Image_1_ERG-Associated lncRNA (ERGAL) Promotes the Stability and Integrity of Vascular Endothelial Barrier During Dengue Viral Infection via Interacti.tif (2.73 MB)

Image_1_ERG-Associated lncRNA (ERGAL) Promotes the Stability and Integrity of Vascular Endothelial Barrier During Dengue Viral Infection via Interaction With miR-183-5p.tif

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posted on 08.09.2020 by Baojia Zheng, Hui Wang, Guohui Cui, Qianfang Guo, Lulu Si, Huijun Yan, Danyun Fang, Lifang Jiang, Zhenyou Jiang, Junmei Zhou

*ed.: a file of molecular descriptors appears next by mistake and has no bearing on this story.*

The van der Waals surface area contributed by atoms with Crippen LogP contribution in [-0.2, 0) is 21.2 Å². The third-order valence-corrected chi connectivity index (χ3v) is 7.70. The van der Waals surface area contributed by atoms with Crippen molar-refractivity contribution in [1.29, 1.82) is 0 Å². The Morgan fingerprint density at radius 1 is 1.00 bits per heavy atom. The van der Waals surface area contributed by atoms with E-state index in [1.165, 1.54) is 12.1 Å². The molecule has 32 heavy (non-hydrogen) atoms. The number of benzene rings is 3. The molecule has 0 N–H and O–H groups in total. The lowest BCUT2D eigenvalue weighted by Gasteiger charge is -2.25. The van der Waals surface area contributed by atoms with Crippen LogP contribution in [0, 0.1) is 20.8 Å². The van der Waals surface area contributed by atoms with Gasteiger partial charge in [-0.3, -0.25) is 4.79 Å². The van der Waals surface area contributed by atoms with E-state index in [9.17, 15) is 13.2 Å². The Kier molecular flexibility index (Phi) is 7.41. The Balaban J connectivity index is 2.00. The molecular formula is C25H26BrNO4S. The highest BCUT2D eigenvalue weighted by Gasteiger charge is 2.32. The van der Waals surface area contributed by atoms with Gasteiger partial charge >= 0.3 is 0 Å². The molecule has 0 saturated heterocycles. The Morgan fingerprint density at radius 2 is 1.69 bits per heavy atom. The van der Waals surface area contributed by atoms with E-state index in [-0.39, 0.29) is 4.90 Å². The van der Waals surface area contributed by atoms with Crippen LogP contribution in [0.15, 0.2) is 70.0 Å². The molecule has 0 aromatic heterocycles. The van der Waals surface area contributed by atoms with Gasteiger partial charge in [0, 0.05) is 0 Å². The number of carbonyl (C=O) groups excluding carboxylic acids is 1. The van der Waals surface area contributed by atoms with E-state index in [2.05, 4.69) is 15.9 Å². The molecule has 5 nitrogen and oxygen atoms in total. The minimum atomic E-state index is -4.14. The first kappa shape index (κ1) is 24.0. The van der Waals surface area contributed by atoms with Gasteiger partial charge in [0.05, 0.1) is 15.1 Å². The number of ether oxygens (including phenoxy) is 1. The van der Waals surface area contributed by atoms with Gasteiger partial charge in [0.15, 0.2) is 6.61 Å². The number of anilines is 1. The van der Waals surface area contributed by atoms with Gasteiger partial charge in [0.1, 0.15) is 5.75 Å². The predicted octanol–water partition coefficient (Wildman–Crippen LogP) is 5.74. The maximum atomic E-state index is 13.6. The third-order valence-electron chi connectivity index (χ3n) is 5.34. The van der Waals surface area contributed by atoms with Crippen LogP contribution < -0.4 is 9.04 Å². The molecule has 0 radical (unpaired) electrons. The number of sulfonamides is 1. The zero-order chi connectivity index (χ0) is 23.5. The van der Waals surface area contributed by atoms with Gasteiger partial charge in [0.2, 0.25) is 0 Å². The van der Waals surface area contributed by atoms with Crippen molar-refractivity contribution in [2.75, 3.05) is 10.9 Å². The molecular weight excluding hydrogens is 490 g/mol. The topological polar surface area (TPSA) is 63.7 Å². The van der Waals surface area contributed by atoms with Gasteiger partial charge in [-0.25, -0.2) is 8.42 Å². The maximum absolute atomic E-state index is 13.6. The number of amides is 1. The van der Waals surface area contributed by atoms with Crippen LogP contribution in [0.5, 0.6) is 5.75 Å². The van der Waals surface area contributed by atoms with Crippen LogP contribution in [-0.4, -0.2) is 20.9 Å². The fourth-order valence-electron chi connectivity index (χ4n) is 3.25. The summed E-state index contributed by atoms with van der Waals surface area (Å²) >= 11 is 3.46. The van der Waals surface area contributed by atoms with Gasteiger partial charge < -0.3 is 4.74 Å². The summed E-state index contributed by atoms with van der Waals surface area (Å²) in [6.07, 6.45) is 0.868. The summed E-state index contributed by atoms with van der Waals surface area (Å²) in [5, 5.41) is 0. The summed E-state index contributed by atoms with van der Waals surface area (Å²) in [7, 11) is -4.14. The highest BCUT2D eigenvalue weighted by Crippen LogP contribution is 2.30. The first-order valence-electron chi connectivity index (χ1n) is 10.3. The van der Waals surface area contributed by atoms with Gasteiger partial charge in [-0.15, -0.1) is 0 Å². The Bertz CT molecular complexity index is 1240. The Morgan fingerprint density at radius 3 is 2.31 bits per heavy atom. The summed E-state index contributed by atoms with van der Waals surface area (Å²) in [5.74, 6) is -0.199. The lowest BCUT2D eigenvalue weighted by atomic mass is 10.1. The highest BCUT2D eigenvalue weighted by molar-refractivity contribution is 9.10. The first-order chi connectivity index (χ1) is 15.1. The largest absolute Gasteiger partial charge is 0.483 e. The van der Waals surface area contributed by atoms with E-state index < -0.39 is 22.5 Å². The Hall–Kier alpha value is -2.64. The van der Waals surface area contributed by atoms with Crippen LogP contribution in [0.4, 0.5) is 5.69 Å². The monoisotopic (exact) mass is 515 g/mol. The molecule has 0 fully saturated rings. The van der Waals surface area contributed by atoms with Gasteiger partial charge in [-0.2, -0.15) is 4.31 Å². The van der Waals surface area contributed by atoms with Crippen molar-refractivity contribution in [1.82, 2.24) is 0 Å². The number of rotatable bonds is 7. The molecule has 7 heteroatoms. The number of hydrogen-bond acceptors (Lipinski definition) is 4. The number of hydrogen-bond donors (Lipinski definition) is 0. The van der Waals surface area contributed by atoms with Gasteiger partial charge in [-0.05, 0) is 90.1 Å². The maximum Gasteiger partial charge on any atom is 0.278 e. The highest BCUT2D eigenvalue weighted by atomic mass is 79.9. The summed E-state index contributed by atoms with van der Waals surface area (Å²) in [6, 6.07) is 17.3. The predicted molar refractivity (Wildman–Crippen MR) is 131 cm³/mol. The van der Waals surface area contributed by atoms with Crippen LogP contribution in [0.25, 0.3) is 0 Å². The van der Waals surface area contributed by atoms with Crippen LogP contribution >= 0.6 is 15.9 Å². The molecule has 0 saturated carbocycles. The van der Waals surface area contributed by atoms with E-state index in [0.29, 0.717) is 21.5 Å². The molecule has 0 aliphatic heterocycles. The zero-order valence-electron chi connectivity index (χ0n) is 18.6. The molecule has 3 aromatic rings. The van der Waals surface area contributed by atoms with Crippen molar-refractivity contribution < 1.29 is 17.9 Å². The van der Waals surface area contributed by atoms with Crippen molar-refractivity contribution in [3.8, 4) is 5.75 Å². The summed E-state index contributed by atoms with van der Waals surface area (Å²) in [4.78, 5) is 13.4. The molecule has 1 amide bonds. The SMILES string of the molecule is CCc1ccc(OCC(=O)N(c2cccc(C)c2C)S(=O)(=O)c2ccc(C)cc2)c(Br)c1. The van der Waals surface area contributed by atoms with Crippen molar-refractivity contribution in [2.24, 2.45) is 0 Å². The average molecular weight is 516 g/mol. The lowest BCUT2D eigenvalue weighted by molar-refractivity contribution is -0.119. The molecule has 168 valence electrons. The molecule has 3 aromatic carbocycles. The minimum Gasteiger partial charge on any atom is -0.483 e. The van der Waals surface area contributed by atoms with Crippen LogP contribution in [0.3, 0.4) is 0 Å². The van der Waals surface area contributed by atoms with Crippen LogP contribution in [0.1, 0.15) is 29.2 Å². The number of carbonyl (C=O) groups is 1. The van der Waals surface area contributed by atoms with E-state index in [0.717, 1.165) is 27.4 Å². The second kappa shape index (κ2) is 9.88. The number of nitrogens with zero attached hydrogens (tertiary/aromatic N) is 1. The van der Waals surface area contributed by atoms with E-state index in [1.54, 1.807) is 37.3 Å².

Dengue virus (DENV) continues to be a major public health problem. DENV infection will cause mild dengue and severe dengue. Severe dengue is clinically manifested as serious complications, including dengue hemorrhagic fever and/or dengue shock syndrome (DHF/DSS), which is mainly characterized by vascular leakage. Currently, the pathogenesis of severe dengue is not elucidated thoroughly, and there are no known therapeutic targets for controlling the disease effectively. This study aimed to further reveal the potential molecular mechanism of severe dengue. In this study, the long non-coding RNA, ERG-associated lncRNA (lncRNA-ERGAL), was activated and significantly up-regulated in DENV-infected vascular endothelial cells. After knockdown of lncRNA-ERGAL, the expression of ERG, VE-cadherin, and claudin-5 was repressed; besides, cell apoptosis was enhanced, and cytoskeletal remodeling was disordered, leading to instability and increased permeability of vascular endothelial barrier during DENV infection. Fluorescence in situ hybridization (FISH) assay showed lncRNA-ERGAL to be mainly expressed in the cytoplasm. Moreover, the expression of miR-183-5p was found to increase during DENV infection and revealed to regulate ERG, junction-associated proteins, and the cytoskeletal structure after overexpression and knockdown. Then, ERGAL was confirmed to interact with miR-183-5p by luciferase reporter assay. Collectively, ERGAL acted as a miRNA sponge that can promote stability and integrity of vascular endothelial barrier during DENV infection via binding to miR-183-5p, thus revealing the potential molecular mechanism of severe dengue and providing a foundation for a promising clinical target in the future.

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